Using the stiletto on the left hillock Two areas of stitches coming together

I’d hoped to complete the hillock before going to class but that was clearly not going to happen unless I got up very early on the Saturday, and I felt I’d probably be doing quite enough stitching that day! So this is where I was at the start of my fifth class:

Before the fifth class

Incidentally, although your are expected to attend eight classes (or contact days) per module, don’t let that give you the idea that you put in your last stitch at the end of class #8. Part of the module is mounting your work, and that generally takes all of your eighth class as well as probably half (or more) of your seventh. Angela advised me to have most of my stitching done by the start of the seventh class, so that a bit of tidying and tweaking is all that’s left, stitching-wise, and then concentrate on the mounting. This includes cutting your own mount board and covering it with calico before you get to what I would usually think of as mounting.

But for now it was mostly checking with Angela that she was happy with the bits I’d done at home, like the lattice work and the long & short leaves; to show her the various samplings and ask her opinion; and to get on with stitching. Now you’d think, wouldn’t you, that working on these various aspects of my project from 10am to 4pm (minus about 45 minutes for lunch and stretching my legs, and the odd cup of tea in the classroom) I’d get lots done. I certainly thought that, although previous experience should have taught me otherwise. Let’s face it, if you’re into instant gratification an RSN Certificate is not the way to get it. Stitching this precise is slow, not only because accuracy takes time but also because you stop and consider what you’ve done, judge previous decisions and decide whether to change or re-stitch, and so on. This meant that I finished the class with one completed hillock and a little over half a brick.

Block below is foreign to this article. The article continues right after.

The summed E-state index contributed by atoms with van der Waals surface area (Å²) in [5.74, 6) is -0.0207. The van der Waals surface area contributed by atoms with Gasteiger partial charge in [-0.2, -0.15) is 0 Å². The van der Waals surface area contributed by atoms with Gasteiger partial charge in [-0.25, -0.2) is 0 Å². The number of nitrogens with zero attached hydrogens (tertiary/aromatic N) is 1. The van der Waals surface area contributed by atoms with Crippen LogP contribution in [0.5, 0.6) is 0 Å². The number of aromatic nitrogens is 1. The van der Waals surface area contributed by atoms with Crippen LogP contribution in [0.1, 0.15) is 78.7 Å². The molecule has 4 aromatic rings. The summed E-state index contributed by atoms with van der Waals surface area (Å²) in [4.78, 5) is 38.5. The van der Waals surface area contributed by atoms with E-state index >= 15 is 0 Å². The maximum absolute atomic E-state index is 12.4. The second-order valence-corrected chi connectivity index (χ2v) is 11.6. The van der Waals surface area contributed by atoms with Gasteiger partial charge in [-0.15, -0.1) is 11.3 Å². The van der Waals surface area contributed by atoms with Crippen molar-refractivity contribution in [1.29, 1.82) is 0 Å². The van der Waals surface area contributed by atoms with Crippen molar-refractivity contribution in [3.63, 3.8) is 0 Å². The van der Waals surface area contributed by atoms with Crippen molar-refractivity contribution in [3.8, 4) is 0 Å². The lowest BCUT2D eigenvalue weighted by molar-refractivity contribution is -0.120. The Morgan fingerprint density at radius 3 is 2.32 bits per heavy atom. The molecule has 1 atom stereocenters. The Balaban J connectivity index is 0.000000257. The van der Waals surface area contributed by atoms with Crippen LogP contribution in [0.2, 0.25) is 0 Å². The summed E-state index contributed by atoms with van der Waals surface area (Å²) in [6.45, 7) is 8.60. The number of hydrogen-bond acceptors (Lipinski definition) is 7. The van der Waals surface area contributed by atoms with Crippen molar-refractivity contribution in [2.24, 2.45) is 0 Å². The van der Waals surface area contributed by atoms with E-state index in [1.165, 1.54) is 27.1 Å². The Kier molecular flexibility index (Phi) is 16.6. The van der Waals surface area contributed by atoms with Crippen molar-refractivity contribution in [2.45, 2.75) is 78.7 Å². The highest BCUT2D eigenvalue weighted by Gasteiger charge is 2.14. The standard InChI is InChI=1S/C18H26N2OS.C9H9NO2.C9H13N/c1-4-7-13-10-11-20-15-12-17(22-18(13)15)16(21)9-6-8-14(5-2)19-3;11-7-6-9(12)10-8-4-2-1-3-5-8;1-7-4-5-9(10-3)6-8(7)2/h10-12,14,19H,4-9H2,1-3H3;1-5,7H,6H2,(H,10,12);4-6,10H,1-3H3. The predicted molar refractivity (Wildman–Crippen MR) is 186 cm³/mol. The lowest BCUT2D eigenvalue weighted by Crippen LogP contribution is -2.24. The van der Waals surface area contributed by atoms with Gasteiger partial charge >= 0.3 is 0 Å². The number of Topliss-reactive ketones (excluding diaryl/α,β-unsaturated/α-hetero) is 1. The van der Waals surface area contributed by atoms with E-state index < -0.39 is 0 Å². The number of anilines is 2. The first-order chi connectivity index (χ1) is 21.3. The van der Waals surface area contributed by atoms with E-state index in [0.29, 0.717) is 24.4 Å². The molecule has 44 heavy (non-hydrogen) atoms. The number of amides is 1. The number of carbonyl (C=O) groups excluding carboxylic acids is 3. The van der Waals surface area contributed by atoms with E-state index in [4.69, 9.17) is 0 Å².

After the fifth class